Managing Partner at Dragonfly Capital. Effective Altruist. Airbnb, Earn.com (acquired by Coinbase) alum. Instructor @ Bradfield. Writer. Former poker pro. Donate 33% of my income to charity.
It’s been almost four years now since I retired from professional poker. I haven’t played a single hand of poker since then. I’ve written a lot about poker, I’ve coached a lot of poker players, but the game itself is long behind me.
So what comes next?
Ever since I quit, that question has hung over me. What do I do with my life? As a poker player it was an easy question: just get better. For a poker player, that means either make more money, or beat stronger opponents. Both are tangible, irrefutable metrics.
I’m not a poker player anymore. But I’ve realized that no matter how things change, self-mastery is still my life’s goal. Perhaps that’s why I was so drawn to poker when I was.
As I’ve matured, the meaning of self-mastery changed for me too. To me, self-mastery means mental, physical, and spiritual excellence. It also means ethical excellence. So over the last few years, I’ve been working to cultivate virtue as best I can. I’ve been physically training myself through kickboxing, weightlifting, dieting and fasting. I’ve been mentally and spiritually training myself through minimalism, self-discipline, and meditation. I’ve volunteered as a dishwasher and done construction work, tutored refugees in English, and over the last year I’ve volunteered on a domestic violence hotline and been a hospital advocate for sexual assault victims.
I wasn’t a poker player because I enjoyed it. In the same way, I don’t do these things because I enjoy them either. I do them because I want to move me closer to the kind of person I want to be. It’s a struggle that I hope I never abandon.
So what about my career?
I’ve been kicking around that question for a long time. There’s a lot I could do, but what would be the most valuable? For a while I was exploring law school, organizational psychology, and most recently an MBA. But in the past couple months, I’ve stumbled upon the thing that I know I need to do. And it’s altered the course of my life.
I’ve decided to become a web developer so that I can earn-to-give.
It was a few years ago that I first came across the writings of a movement called Effective Altruism. At its simplest, Effective Altruism boils down to one big idea: be altruistic in a way that’s rigorous and based on evidence. Rather than simply following your gut or “doing what feels right,” EA demands that you think seriously about the best ways to improve the world, and to implement those solutions in a rigorous way, no matter how uncomfortable or demanding it might be.
It’s more than just thinking about how to do good. It’s thinking about how to do as much good as possible. And earning-to-give, which came out of Effective Altruism, is one such strategy.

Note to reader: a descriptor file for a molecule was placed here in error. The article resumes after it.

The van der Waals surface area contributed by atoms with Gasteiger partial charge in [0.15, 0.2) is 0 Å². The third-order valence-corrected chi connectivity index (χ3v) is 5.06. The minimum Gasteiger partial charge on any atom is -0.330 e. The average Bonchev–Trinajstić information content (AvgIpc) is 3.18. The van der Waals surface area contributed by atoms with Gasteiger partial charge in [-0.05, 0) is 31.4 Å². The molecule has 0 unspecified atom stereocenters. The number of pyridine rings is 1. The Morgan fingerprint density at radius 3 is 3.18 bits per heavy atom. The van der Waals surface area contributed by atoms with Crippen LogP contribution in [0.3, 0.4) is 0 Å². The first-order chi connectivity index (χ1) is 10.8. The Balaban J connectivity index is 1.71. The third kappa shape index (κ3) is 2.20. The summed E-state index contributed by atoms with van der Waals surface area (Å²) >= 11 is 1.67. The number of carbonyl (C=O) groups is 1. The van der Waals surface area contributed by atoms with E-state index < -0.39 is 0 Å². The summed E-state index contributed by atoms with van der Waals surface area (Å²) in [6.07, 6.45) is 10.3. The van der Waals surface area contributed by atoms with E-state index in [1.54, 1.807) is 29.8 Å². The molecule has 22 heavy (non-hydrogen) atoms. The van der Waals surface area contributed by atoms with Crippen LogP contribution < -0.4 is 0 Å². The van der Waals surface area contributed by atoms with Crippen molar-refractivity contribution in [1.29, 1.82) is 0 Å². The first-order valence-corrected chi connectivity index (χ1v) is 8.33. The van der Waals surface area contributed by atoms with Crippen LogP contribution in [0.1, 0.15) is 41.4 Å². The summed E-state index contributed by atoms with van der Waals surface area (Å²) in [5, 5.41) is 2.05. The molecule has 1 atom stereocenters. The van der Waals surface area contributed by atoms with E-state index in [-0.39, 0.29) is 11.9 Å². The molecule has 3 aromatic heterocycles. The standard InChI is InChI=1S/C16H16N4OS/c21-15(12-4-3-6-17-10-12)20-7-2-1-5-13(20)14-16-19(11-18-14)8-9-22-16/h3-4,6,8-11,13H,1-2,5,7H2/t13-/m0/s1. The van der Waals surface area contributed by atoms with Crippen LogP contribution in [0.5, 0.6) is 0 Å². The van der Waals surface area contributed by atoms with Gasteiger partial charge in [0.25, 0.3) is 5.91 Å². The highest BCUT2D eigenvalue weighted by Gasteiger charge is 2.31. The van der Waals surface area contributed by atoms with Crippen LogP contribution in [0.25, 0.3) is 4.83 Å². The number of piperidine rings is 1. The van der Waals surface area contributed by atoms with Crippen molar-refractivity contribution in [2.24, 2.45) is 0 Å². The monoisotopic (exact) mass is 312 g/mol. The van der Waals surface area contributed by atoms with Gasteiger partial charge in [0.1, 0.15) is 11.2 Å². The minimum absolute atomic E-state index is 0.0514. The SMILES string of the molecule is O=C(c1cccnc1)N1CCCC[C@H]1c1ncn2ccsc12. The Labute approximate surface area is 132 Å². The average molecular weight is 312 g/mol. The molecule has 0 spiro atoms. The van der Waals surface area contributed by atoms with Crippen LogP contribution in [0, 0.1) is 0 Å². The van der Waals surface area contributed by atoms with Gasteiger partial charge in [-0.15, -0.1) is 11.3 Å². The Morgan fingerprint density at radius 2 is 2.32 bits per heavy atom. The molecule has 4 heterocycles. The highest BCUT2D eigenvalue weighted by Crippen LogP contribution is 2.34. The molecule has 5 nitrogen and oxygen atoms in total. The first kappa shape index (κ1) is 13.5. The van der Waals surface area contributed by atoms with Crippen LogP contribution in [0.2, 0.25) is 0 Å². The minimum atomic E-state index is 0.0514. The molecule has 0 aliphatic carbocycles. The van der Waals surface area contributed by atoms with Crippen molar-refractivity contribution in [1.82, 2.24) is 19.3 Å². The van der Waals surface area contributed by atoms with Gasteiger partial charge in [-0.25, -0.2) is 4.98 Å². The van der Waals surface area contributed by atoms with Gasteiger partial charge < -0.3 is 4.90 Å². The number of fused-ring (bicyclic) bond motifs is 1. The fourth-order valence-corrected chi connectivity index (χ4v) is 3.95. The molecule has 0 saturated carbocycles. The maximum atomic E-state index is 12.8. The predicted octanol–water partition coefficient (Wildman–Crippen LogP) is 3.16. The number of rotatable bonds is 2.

Earning-to-give simply means pursuing a successful career so that you can donate the money you make to the most cost-effective charities. Where some think the best way to help the world is by directly adding their labor (i.e., entering the non-profit job market), someone who earns-to-give thinks they can help even more by earning money in the private sector and donating that money to charitable causes.
That’s what I’m going to do. I’m going to donate 33% of my income for as long as I possibly can. And once I have some savings, I’ll raise that number to 50%.
It sounds outlandish, I know. And on the rare occasion that I confess to someone my plan to do this, their next question is inevitably:
It’s funny. I was 19 when I first became a millionaire. I had more money than any adolescent ever should. And I had no idea what to do with it. All the insipid little contests poker players would get into on who made more, who was going to retire first, who had a bigger watch, car, house, they held no appeal to me. Money and luxury seemed empty.
In many ways, I’m happier having left it behind.
So why was I so drawn to poker, a game quintessentially about greed? I think it’s because I loved the challenge. I wanted to prove myself. I wanted to get better, and to know that I was good.
I still want that. I think self-challenge is a fundamental part of my soul. But I also want to help people as much as I can. And earning-to-give is a way for me to do all of that—to challenge myself, to develop my skills, while still living an authentic and ethical life. To help people, to change the world, while still mastering myself as a human being.
I don’t want to become rich. I don’t want to retire young. I want to fight all of my life for the things I care about, and to become a better person for it.
So that’s why I’m earning-to-give.
I decided all of this a long time ago, but it’s only recently that I’ve taken the first steps. I’m flying out to San Francisco this Wednesday, and I’ll be embarking on my new career path as a web developer. It’s a scary, frantic, and exciting time. And it feels like exactly what I should be doing.
So why web development? I’m going to explain that in my next blog post. For now I need to sleep. I have a lot of preparations I need to make and people I need to say goodbye to.
I’ll be writing again soon.
Edit1: someone asked me why I decided to write all this publicly. Two reasons: one, that I believe it's valuable to do this visibly, so that I can potentially influence others to become interested in Effective Altruism and earning-to-give. Second, to hold myself accountable. By publicly tying my hand, I make it harder to go back on this.
I'm committed now.
Edit2: a quote I read earlier today that struck me.
However many holy words you read, however many you speak, what good will they do you if you do not act on upon them?Dhammapada
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